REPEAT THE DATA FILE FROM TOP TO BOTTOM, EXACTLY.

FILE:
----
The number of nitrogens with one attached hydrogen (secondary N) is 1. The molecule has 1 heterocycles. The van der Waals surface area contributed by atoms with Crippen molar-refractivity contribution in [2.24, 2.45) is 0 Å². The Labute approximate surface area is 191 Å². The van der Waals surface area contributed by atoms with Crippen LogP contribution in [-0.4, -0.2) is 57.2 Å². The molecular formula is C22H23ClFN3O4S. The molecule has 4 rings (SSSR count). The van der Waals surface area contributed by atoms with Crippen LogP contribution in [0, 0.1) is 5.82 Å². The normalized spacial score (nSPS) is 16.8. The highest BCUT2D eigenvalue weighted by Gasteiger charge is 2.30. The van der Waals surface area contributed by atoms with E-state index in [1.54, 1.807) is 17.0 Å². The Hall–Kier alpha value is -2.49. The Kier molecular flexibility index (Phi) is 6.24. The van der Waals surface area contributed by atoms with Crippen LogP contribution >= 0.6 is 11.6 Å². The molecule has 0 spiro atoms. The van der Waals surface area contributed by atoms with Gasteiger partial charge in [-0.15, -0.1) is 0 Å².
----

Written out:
The number of nitrogens with one attached hydrogen (secondary N) is 1. The molecule has 1 heterocycles. The van der Waals surface area contributed by atoms with Crippen molar-refractivity contribution in [2.24, 2.45) is 0 Å². The Labute approximate surface area is 191 Å². The van der Waals surface area contributed by atoms with Crippen LogP contribution in [-0.4, -0.2) is 57.2 Å². The molecular formula is C22H23ClFN3O4S. The molecule has 4 rings (SSSR count). The van der Waals surface area contributed by atoms with Crippen LogP contribution in [0, 0.1) is 5.82 Å². The normalized spacial score (nSPS) is 16.8. The highest BCUT2D eigenvalue weighted by Gasteiger charge is 2.30. The van der Waals surface area contributed by atoms with E-state index in [1.54, 1.807) is 17.0 Å². The Hall–Kier alpha value is -2.49. The Kier molecular flexibility index (Phi) is 6.24. The van der Waals surface area contributed by atoms with Crippen LogP contribution >= 0.6 is 11.6 Å². The molecule has 0 spiro atoms. The van der Waals surface area contributed by atoms with Gasteiger partial charge in [-0.15, -0.1) is 0 Å².